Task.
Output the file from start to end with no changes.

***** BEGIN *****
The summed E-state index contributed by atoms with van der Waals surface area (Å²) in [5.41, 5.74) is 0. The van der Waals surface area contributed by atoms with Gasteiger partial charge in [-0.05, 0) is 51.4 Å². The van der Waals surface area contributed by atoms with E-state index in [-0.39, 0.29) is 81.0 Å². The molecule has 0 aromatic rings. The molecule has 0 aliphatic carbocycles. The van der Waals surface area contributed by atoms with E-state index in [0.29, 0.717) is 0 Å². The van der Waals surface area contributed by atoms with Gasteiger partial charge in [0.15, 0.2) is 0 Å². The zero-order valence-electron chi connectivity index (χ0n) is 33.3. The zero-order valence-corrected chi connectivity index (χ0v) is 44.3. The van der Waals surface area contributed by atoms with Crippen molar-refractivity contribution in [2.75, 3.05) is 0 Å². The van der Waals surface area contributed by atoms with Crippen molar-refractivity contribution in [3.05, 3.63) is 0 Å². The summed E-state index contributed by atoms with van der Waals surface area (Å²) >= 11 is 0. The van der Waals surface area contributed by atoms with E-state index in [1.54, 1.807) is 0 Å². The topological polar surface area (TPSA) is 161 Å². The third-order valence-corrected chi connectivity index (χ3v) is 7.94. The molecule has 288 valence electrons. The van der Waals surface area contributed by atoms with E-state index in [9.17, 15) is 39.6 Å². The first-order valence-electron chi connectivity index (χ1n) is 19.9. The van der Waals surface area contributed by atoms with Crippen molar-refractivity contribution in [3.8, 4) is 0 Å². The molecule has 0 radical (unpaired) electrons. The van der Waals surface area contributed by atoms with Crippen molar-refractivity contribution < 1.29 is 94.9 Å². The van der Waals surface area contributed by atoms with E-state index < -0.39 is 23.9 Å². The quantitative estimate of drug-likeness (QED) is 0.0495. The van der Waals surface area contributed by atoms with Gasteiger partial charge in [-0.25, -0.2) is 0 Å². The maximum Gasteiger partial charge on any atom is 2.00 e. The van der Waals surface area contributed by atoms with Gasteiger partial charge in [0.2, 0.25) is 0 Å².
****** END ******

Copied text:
The summed E-state index contributed by atoms with van der Waals surface area (Å²) in [5.41, 5.74) is 0. The van der Waals surface area contributed by atoms with Gasteiger partial charge in [-0.05, 0) is 51.4 Å². The van der Waals surface area contributed by atoms with E-state index in [-0.39, 0.29) is 81.0 Å². The molecule has 0 aromatic rings. The molecule has 0 aliphatic carbocycles. The van der Waals surface area contributed by atoms with E-state index in [0.29, 0.717) is 0 Å². The van der Waals surface area contributed by atoms with Gasteiger partial charge in [0.15, 0.2) is 0 Å². The zero-order valence-electron chi connectivity index (χ0n) is 33.3. The zero-order valence-corrected chi connectivity index (χ0v) is 44.3. The van der Waals surface area contributed by atoms with Crippen molar-refractivity contribution in [2.75, 3.05) is 0 Å². The van der Waals surface area contributed by atoms with Crippen molar-refractivity contribution in [3.05, 3.63) is 0 Å². The summed E-state index contributed by atoms with van der Waals surface area (Å²) >= 11 is 0. The van der Waals surface area contributed by atoms with E-state index in [1.54, 1.807) is 0 Å². The topological polar surface area (TPSA) is 161 Å². The third-order valence-corrected chi connectivity index (χ3v) is 7.94. The molecule has 288 valence electrons. The van der Waals surface area contributed by atoms with E-state index in [9.17, 15) is 39.6 Å². The first-order valence-electron chi connectivity index (χ1n) is 19.9. The van der Waals surface area contributed by atoms with Crippen molar-refractivity contribution in [3.8, 4) is 0 Å². The molecule has 0 radical (unpaired) electrons. The van der Waals surface area contributed by atoms with Crippen molar-refractivity contribution < 1.29 is 94.9 Å². The van der Waals surface area contributed by atoms with E-state index < -0.39 is 23.9 Å². The quantitative estimate of drug-likeness (QED) is 0.0495. The van der Waals surface area contributed by atoms with Gasteiger partial charge in [-0.25, -0.2) is 0 Å². The maximum Gasteiger partial charge on any atom is 2.00 e. The van der Waals surface area contributed by atoms with Gasteiger partial charge in [0.2, 0.25) is 0 Å².